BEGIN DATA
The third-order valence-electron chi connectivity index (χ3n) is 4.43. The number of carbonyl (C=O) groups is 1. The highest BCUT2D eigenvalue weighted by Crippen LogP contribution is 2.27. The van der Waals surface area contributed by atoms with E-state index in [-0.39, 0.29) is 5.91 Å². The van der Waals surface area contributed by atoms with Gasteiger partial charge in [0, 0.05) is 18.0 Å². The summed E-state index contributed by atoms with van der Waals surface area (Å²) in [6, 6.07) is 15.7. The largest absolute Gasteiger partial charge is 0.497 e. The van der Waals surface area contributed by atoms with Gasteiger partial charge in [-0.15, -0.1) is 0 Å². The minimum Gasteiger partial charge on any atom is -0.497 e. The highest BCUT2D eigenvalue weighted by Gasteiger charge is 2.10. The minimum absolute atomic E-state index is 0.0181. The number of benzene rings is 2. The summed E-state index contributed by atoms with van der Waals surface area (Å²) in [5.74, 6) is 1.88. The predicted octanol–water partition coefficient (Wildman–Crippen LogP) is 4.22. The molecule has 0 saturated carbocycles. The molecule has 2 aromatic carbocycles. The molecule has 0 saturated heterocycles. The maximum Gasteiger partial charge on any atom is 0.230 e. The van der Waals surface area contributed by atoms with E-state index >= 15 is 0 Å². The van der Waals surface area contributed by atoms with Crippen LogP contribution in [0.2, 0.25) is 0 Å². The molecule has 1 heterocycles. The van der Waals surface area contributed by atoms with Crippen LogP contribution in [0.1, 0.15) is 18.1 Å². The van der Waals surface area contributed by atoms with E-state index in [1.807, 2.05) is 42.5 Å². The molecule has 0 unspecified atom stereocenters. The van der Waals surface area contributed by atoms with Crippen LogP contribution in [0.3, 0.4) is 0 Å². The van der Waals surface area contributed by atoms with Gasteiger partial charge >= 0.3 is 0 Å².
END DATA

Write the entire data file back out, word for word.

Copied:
The third-order valence-electron chi connectivity index (χ3n) is 4.43. The number of carbonyl (C=O) groups is 1. The highest BCUT2D eigenvalue weighted by Crippen LogP contribution is 2.27. The van der Waals surface area contributed by atoms with E-state index in [-0.39, 0.29) is 5.91 Å². The van der Waals surface area contributed by atoms with Gasteiger partial charge in [0, 0.05) is 18.0 Å². The summed E-state index contributed by atoms with van der Waals surface area (Å²) in [6, 6.07) is 15.7. The largest absolute Gasteiger partial charge is 0.497 e. The van der Waals surface area contributed by atoms with Gasteiger partial charge in [-0.15, -0.1) is 0 Å². The minimum Gasteiger partial charge on any atom is -0.497 e. The highest BCUT2D eigenvalue weighted by Gasteiger charge is 2.10. The minimum absolute atomic E-state index is 0.0181. The number of benzene rings is 2. The summed E-state index contributed by atoms with van der Waals surface area (Å²) in [5.74, 6) is 1.88. The predicted octanol–water partition coefficient (Wildman–Crippen LogP) is 4.22. The molecule has 0 saturated carbocycles. The molecule has 2 aromatic carbocycles. The molecule has 0 saturated heterocycles. The maximum Gasteiger partial charge on any atom is 0.230 e. The van der Waals surface area contributed by atoms with E-state index >= 15 is 0 Å². The van der Waals surface area contributed by atoms with Crippen LogP contribution in [0.2, 0.25) is 0 Å². The molecule has 1 heterocycles. The van der Waals surface area contributed by atoms with Crippen LogP contribution in [0.1, 0.15) is 18.1 Å². The van der Waals surface area contributed by atoms with E-state index in [1.807, 2.05) is 42.5 Å². The molecule has 0 unspecified atom stereocenters. The van der Waals surface area contributed by atoms with Crippen LogP contribution in [0.3, 0.4) is 0 Å². The van der Waals surface area contributed by atoms with Gasteiger partial charge >= 0.3 is 0 Å².